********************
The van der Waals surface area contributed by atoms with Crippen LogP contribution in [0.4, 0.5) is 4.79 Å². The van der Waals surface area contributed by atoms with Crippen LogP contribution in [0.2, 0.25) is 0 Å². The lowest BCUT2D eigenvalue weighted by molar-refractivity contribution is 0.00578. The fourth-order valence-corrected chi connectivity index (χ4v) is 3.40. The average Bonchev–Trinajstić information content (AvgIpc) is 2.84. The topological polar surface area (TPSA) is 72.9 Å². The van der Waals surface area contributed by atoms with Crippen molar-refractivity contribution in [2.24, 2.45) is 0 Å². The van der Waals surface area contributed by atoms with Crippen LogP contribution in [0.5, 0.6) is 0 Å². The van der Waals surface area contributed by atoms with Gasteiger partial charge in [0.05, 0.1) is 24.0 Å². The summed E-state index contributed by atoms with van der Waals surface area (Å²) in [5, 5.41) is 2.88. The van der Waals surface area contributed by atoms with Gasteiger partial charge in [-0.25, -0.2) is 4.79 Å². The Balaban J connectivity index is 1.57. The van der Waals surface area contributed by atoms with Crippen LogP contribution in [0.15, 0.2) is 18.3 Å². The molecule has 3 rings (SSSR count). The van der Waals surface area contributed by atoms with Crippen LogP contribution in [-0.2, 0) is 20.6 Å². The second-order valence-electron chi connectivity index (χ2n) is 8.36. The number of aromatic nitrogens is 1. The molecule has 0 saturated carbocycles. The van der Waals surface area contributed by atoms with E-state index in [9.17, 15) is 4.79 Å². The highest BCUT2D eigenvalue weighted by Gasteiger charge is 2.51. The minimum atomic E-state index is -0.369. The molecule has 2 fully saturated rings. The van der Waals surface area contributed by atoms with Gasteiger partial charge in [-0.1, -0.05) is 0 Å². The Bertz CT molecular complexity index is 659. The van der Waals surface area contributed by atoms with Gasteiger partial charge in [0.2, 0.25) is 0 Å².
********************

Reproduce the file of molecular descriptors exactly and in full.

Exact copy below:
The van der Waals surface area contributed by atoms with Crippen LogP contribution in [0.4, 0.5) is 4.79 Å². The van der Waals surface area contributed by atoms with Crippen LogP contribution in [0.2, 0.25) is 0 Å². The lowest BCUT2D eigenvalue weighted by molar-refractivity contribution is 0.00578. The fourth-order valence-corrected chi connectivity index (χ4v) is 3.40. The average Bonchev–Trinajstić information content (AvgIpc) is 2.84. The topological polar surface area (TPSA) is 72.9 Å². The van der Waals surface area contributed by atoms with Crippen molar-refractivity contribution in [2.24, 2.45) is 0 Å². The van der Waals surface area contributed by atoms with Crippen LogP contribution in [0.5, 0.6) is 0 Å². The van der Waals surface area contributed by atoms with Gasteiger partial charge in [0.05, 0.1) is 24.0 Å². The summed E-state index contributed by atoms with van der Waals surface area (Å²) in [5, 5.41) is 2.88. The van der Waals surface area contributed by atoms with Gasteiger partial charge in [-0.25, -0.2) is 4.79 Å². The Balaban J connectivity index is 1.57. The van der Waals surface area contributed by atoms with Crippen LogP contribution in [0.15, 0.2) is 18.3 Å². The molecule has 3 rings (SSSR count). The van der Waals surface area contributed by atoms with Crippen LogP contribution in [-0.2, 0) is 20.6 Å². The second-order valence-electron chi connectivity index (χ2n) is 8.36. The number of aromatic nitrogens is 1. The molecule has 0 saturated carbocycles. The van der Waals surface area contributed by atoms with E-state index in [9.17, 15) is 4.79 Å². The highest BCUT2D eigenvalue weighted by Gasteiger charge is 2.51. The minimum atomic E-state index is -0.369. The molecule has 2 fully saturated rings. The van der Waals surface area contributed by atoms with Gasteiger partial charge in [-0.1, -0.05) is 0 Å². The Bertz CT molecular complexity index is 659. The van der Waals surface area contributed by atoms with Gasteiger partial charge in [0.2, 0.25) is 0 Å².